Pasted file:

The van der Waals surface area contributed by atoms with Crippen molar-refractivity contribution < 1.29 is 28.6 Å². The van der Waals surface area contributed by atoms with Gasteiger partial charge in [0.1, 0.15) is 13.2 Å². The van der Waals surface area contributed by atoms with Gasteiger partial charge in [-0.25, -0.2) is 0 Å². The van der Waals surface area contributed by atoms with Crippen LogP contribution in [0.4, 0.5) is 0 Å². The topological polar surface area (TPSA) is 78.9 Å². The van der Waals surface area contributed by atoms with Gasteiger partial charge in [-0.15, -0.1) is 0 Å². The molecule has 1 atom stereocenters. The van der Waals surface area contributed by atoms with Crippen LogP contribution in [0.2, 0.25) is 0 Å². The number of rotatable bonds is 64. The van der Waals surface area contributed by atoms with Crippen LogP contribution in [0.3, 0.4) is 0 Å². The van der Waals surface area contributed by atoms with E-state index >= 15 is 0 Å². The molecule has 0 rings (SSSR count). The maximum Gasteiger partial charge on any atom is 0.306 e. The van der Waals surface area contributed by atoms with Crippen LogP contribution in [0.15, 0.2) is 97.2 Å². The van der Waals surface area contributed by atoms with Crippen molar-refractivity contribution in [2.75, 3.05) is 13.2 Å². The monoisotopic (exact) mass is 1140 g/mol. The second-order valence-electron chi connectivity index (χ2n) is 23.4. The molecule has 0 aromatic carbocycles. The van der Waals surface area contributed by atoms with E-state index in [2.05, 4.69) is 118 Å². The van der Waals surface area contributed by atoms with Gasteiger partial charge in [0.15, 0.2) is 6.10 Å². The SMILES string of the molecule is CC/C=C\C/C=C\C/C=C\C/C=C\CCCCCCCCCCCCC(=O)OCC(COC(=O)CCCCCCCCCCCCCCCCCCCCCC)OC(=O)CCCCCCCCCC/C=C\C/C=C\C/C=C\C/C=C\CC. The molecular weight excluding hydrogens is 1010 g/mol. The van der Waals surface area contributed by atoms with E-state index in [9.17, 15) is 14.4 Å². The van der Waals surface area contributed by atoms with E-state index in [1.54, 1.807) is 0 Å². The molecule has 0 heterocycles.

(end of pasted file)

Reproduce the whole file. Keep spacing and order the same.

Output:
The van der Waals surface area contributed by atoms with Crippen molar-refractivity contribution < 1.29 is 28.6 Å². The van der Waals surface area contributed by atoms with Gasteiger partial charge in [0.1, 0.15) is 13.2 Å². The van der Waals surface area contributed by atoms with Gasteiger partial charge in [-0.25, -0.2) is 0 Å². The van der Waals surface area contributed by atoms with Crippen LogP contribution in [0.4, 0.5) is 0 Å². The topological polar surface area (TPSA) is 78.9 Å². The van der Waals surface area contributed by atoms with Gasteiger partial charge in [-0.15, -0.1) is 0 Å². The molecule has 1 atom stereocenters. The van der Waals surface area contributed by atoms with Crippen LogP contribution in [0.2, 0.25) is 0 Å². The number of rotatable bonds is 64. The van der Waals surface area contributed by atoms with Crippen LogP contribution in [0.3, 0.4) is 0 Å². The van der Waals surface area contributed by atoms with E-state index >= 15 is 0 Å². The molecule has 0 rings (SSSR count). The maximum Gasteiger partial charge on any atom is 0.306 e. The van der Waals surface area contributed by atoms with Crippen LogP contribution in [0.15, 0.2) is 97.2 Å². The van der Waals surface area contributed by atoms with Crippen molar-refractivity contribution in [2.75, 3.05) is 13.2 Å². The monoisotopic (exact) mass is 1140 g/mol. The second-order valence-electron chi connectivity index (χ2n) is 23.4. The molecule has 0 aromatic carbocycles. The van der Waals surface area contributed by atoms with E-state index in [2.05, 4.69) is 118 Å². The van der Waals surface area contributed by atoms with Gasteiger partial charge in [0.15, 0.2) is 6.10 Å². The SMILES string of the molecule is CC/C=C\C/C=C\C/C=C\C/C=C\CCCCCCCCCCCCC(=O)OCC(COC(=O)CCCCCCCCCCCCCCCCCCCCCC)OC(=O)CCCCCCCCCC/C=C\C/C=C\C/C=C\C/C=C\CC. The molecular weight excluding hydrogens is 1010 g/mol. The van der Waals surface area contributed by atoms with E-state index in [9.17, 15) is 14.4 Å². The van der Waals surface area contributed by atoms with E-state index in [1.54, 1.807) is 0 Å². The molecule has 0 heterocycles.